Lookup NU author(s): David Steel
This work is licensed under a Creative Commons Attribution-NonCommercial-NoDerivatives 4.0 International License (CC BY-NC-ND).
© 2017 ASCRS and ESCRS Purpose To evaluate the effect of a high-vacuum setting versus a low-vacuum setting on the efficiency of phacoemulsification. Setting Sunderland Eye Infirmary, Sunderland, United Kingdom. Design Prospective clinical trial. Methods Consecutive patients having cataract surgery in 2014 were recruited. Cataract surgery was performed by 2 experienced surgeons using a phacoemulsification machine with monitored forced infusion. The cataractous lens was split into 2 heminuclei using the stop-and-chop technique; in 1 heminucleus, phacoemulsification and aspiration used a high-vacuum setting (600 mm Hg; treatment group) and in the other heminucleus, a low-vacuum setting (350 mm Hg; control group). The high and low settings were alternated by case per the operating list to reduce surgeon bias. The main outcome measures were cumulative dissipated energy (CDE) and active heminucleus removal time. Results One hundred sixty patients (160 eyes) were enrolled in the study, and 158 were included in the analysis. The CDE per heminucleus was significantly lower with the high-vacuum setting than with the low-vacuum setting (mean 2.81 percent-seconds; 95% confidence interval (CI), 2.44-3.21 versus 3.81 percent-seconds; 95% CI, 3.38-4.20; P <.001). The active heminucleus removal time was significantly shorter in the high-vacuum group than the low-vacuum group (mean 27.77 seconds; 95% CI, 25.26-30.19 versus 33.59 seconds; 95% CI, 31.07-35.92; P <.001). The observed differences were independent of the surgeon, patient age and sex, incision size, and nucleus density. No intraoperative complications were observed in either group. Conclusion A high-vacuum setting improved phacoemulsification efficiency using an active fluidics system and torsional phacoemulsification.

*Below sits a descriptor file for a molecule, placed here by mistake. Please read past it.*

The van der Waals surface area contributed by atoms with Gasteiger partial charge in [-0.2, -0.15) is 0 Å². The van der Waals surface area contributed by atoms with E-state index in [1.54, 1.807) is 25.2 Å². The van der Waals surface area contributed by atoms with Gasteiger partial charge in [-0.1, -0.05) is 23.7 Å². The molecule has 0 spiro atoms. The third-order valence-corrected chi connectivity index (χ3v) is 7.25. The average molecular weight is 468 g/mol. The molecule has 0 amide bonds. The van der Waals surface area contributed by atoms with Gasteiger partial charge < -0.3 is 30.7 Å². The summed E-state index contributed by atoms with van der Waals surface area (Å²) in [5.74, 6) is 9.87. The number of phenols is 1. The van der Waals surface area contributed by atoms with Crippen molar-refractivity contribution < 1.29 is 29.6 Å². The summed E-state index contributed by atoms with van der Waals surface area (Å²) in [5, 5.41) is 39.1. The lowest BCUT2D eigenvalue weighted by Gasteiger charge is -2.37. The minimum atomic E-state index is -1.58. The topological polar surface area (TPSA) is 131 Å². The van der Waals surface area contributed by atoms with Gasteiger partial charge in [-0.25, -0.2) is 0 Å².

Author(s): Ting DSJ, Rees J, Ng JY, Allen D, Steel DHW
Publication type: Article
Publication status: Published
Journal: Journal of Cataract and Refractive Surgery
Print publication date: 01/09/2017
Online publication date: 06/10/2017
Acceptance date: 05/07/2017
ISSN (print): 0886-3350
ISSN (electronic): 1873-4502
Publisher: Elsevier Inc.
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